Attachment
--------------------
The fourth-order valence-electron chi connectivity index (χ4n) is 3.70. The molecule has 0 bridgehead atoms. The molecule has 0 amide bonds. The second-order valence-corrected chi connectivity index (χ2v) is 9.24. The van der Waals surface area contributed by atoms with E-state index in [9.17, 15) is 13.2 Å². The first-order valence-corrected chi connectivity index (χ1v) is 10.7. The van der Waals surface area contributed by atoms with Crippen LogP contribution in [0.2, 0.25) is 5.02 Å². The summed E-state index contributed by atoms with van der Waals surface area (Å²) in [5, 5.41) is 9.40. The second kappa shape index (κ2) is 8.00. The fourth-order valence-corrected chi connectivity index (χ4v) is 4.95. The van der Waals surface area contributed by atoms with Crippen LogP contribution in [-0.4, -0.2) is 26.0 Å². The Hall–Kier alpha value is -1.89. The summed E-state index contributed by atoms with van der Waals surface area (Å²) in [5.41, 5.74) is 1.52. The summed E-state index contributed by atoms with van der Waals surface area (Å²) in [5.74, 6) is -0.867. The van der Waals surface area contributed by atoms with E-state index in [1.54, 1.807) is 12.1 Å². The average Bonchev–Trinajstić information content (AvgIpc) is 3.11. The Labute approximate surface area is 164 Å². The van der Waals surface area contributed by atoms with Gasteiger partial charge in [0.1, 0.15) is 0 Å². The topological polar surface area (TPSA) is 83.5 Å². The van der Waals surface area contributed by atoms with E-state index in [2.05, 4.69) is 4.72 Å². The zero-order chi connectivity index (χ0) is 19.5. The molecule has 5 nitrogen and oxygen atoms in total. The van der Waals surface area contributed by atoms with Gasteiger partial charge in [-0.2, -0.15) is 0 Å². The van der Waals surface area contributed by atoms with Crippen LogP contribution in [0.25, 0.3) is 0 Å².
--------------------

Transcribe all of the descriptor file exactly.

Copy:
The fourth-order valence-electron chi connectivity index (χ4n) is 3.70. The molecule has 0 bridgehead atoms. The molecule has 0 amide bonds. The second-order valence-corrected chi connectivity index (χ2v) is 9.24. The van der Waals surface area contributed by atoms with E-state index in [9.17, 15) is 13.2 Å². The first-order valence-corrected chi connectivity index (χ1v) is 10.7. The van der Waals surface area contributed by atoms with Crippen LogP contribution in [0.2, 0.25) is 5.02 Å². The summed E-state index contributed by atoms with van der Waals surface area (Å²) in [5, 5.41) is 9.40. The second kappa shape index (κ2) is 8.00. The fourth-order valence-corrected chi connectivity index (χ4v) is 4.95. The van der Waals surface area contributed by atoms with Crippen LogP contribution in [-0.4, -0.2) is 26.0 Å². The Hall–Kier alpha value is -1.89. The summed E-state index contributed by atoms with van der Waals surface area (Å²) in [5.41, 5.74) is 1.52. The summed E-state index contributed by atoms with van der Waals surface area (Å²) in [5.74, 6) is -0.867. The van der Waals surface area contributed by atoms with E-state index in [1.54, 1.807) is 12.1 Å². The average Bonchev–Trinajstić information content (AvgIpc) is 3.11. The Labute approximate surface area is 164 Å². The van der Waals surface area contributed by atoms with Gasteiger partial charge in [0.1, 0.15) is 0 Å². The topological polar surface area (TPSA) is 83.5 Å². The van der Waals surface area contributed by atoms with E-state index in [2.05, 4.69) is 4.72 Å². The zero-order chi connectivity index (χ0) is 19.5. The molecule has 5 nitrogen and oxygen atoms in total. The van der Waals surface area contributed by atoms with Gasteiger partial charge in [-0.2, -0.15) is 0 Å². The van der Waals surface area contributed by atoms with Crippen LogP contribution in [0.25, 0.3) is 0 Å².